I have always loved gnocchi. I like its plump little form, the toothsome nature of it, the way it draws a hearty ragu or a simple sauce or a delicate broth around it with equal success and delivers it all in one perfect bite. No cutting required. In most cases, when I love a food, I try to make it at home (carpaccio and ice cream being a couple exceptions that jump to mind.) Until recently, gnocchi was on that short list. I was intimidated by it, sure I would mess it up, and confident that a home version would fall so short of the ones expertly made in my favorite restaurants that I couldn't possibly enjoy it. Then I stumbled upon, of all things, a recipe for gluten free gnocchi made with beets as well as potato. The color of the final product was so stunning that I bookmarked the page and then forgot about it for a year. As I mentioned a few months ago, we take breaks from gluten from time to time.** I have been experimenting more with gluten free flours, trying to understand how they behave, and after pancakes, brownies, and cookies, I wanted to try something new, and savory. Pouring over blog posts old and new, I rediscovered this beautiful bookmarked post and decided to give it a whirl. I figured it would either taste good but look bad or look good and taste like an obvious gluten free impostor of something delicious. I invited my friend Lauren over to taste test.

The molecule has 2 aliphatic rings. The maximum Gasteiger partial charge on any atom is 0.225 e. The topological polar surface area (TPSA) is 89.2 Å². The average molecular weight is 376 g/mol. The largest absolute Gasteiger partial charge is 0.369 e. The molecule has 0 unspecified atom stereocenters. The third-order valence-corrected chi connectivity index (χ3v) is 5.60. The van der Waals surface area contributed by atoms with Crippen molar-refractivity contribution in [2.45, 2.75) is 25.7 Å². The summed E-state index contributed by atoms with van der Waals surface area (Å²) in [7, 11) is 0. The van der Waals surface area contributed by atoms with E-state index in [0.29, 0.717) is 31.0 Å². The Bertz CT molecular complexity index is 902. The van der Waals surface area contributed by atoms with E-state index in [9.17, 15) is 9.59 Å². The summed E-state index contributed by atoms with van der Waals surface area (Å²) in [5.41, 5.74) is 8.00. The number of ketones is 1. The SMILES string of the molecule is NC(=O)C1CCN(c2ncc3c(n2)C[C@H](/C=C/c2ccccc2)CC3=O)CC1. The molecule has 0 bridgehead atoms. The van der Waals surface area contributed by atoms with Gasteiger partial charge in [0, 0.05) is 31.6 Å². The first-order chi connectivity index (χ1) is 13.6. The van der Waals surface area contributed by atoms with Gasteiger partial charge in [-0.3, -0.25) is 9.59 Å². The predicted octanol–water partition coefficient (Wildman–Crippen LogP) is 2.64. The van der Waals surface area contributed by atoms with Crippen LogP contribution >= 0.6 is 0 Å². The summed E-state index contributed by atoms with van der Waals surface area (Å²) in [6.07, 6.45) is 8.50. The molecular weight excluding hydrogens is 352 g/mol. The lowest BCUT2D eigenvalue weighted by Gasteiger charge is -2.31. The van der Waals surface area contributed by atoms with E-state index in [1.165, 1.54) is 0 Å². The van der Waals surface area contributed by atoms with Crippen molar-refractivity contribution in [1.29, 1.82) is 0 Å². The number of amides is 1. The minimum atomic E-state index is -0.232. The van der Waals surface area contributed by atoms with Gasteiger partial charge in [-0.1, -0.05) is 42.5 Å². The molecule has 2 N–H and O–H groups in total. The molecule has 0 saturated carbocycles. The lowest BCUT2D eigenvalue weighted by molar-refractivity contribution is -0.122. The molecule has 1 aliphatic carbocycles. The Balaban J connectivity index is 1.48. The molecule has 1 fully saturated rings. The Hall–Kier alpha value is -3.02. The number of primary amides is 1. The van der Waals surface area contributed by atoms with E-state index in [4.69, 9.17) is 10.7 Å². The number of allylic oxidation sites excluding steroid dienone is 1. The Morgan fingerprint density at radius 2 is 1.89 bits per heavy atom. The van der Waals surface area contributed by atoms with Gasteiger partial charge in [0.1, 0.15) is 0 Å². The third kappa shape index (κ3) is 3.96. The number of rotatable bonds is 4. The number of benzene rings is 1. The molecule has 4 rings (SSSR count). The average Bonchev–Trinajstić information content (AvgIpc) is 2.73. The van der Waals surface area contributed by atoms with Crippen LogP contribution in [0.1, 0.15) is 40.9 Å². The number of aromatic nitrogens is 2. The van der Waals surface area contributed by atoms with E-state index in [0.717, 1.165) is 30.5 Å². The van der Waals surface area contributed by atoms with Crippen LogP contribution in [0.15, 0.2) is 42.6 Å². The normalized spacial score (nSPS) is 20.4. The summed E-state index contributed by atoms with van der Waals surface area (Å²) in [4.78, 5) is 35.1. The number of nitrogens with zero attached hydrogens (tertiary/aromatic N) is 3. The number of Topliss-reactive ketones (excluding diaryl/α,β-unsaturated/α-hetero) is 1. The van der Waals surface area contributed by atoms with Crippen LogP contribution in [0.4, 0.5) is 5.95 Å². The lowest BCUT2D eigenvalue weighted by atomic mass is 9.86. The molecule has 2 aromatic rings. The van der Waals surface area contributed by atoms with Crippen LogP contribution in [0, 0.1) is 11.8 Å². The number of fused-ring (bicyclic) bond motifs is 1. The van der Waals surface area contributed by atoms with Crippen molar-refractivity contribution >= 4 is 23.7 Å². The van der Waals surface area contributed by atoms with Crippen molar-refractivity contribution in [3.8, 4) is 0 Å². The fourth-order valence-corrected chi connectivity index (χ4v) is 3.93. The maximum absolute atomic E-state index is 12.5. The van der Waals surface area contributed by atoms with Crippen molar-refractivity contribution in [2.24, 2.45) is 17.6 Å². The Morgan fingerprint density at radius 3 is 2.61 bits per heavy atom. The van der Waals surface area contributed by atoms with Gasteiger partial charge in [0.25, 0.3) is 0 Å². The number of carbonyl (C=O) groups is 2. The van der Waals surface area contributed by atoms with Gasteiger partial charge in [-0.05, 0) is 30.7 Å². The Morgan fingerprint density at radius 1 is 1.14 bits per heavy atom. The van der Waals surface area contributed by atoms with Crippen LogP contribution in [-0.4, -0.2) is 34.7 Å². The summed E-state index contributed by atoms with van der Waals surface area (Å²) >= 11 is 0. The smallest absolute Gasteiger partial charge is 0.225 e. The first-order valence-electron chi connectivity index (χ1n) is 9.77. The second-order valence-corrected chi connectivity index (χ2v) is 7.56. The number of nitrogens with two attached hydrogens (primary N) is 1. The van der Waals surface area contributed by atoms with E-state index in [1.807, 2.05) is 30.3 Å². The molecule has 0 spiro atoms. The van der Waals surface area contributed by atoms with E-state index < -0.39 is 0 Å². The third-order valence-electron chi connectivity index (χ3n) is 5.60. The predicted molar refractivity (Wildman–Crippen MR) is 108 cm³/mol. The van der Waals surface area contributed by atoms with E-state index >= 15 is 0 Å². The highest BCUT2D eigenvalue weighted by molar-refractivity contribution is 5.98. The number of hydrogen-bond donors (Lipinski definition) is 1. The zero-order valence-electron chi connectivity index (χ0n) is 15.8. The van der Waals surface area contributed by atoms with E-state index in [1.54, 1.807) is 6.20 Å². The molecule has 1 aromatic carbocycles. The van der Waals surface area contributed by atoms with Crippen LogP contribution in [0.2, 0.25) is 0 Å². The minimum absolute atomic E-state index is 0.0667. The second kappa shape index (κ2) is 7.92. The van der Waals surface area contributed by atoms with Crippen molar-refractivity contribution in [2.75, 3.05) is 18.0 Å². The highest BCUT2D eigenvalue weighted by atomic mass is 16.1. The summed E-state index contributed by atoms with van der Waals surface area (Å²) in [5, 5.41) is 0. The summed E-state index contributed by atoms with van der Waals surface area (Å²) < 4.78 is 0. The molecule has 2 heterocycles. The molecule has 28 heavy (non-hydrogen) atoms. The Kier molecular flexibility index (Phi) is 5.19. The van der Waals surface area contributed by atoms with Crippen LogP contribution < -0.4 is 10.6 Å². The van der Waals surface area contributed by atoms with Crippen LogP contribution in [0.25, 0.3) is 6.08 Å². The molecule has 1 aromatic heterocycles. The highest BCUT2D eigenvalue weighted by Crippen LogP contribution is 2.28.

I admit, I was surprised by the whole experience. The recipe was surprisingly easy and relatively quick to make. The result was a "pasta" with all the toothsome, sauce-carrying deliciousness of pure potato gnocchi, with the added benefit of being beautiful to look at and full of all the detoxifying power, vitamin C, Folic Acid and Potassium of beets. It was delicious. We had seconds. This is sure to be one of my staples from now on.